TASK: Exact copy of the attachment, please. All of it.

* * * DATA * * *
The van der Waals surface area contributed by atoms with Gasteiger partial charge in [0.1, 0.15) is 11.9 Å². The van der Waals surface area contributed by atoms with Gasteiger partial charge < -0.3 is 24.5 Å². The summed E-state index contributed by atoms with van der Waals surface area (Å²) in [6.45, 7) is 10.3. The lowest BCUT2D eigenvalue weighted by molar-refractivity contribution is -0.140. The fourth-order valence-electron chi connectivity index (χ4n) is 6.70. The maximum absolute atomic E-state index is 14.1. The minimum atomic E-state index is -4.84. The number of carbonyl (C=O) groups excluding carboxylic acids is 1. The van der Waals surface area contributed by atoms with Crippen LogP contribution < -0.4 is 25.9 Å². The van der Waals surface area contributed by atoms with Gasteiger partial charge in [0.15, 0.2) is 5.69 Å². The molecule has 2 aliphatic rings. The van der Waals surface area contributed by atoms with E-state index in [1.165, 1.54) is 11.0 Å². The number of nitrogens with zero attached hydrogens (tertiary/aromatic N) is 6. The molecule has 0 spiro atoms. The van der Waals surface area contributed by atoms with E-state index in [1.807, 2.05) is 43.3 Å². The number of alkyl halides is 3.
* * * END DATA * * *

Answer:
The van der Waals surface area contributed by atoms with Gasteiger partial charge in [0.1, 0.15) is 11.9 Å². The van der Waals surface area contributed by atoms with Gasteiger partial charge < -0.3 is 24.5 Å². The summed E-state index contributed by atoms with van der Waals surface area (Å²) in [6.45, 7) is 10.3. The lowest BCUT2D eigenvalue weighted by molar-refractivity contribution is -0.140. The fourth-order valence-electron chi connectivity index (χ4n) is 6.70. The maximum absolute atomic E-state index is 14.1. The minimum atomic E-state index is -4.84. The number of carbonyl (C=O) groups excluding carboxylic acids is 1. The van der Waals surface area contributed by atoms with Crippen LogP contribution < -0.4 is 25.9 Å². The van der Waals surface area contributed by atoms with Gasteiger partial charge in [0.15, 0.2) is 5.69 Å². The molecule has 2 aliphatic rings. The van der Waals surface area contributed by atoms with E-state index in [1.165, 1.54) is 11.0 Å². The number of nitrogens with zero attached hydrogens (tertiary/aromatic N) is 6. The molecule has 0 spiro atoms. The van der Waals surface area contributed by atoms with E-state index in [1.807, 2.05) is 43.3 Å². The number of alkyl halides is 3.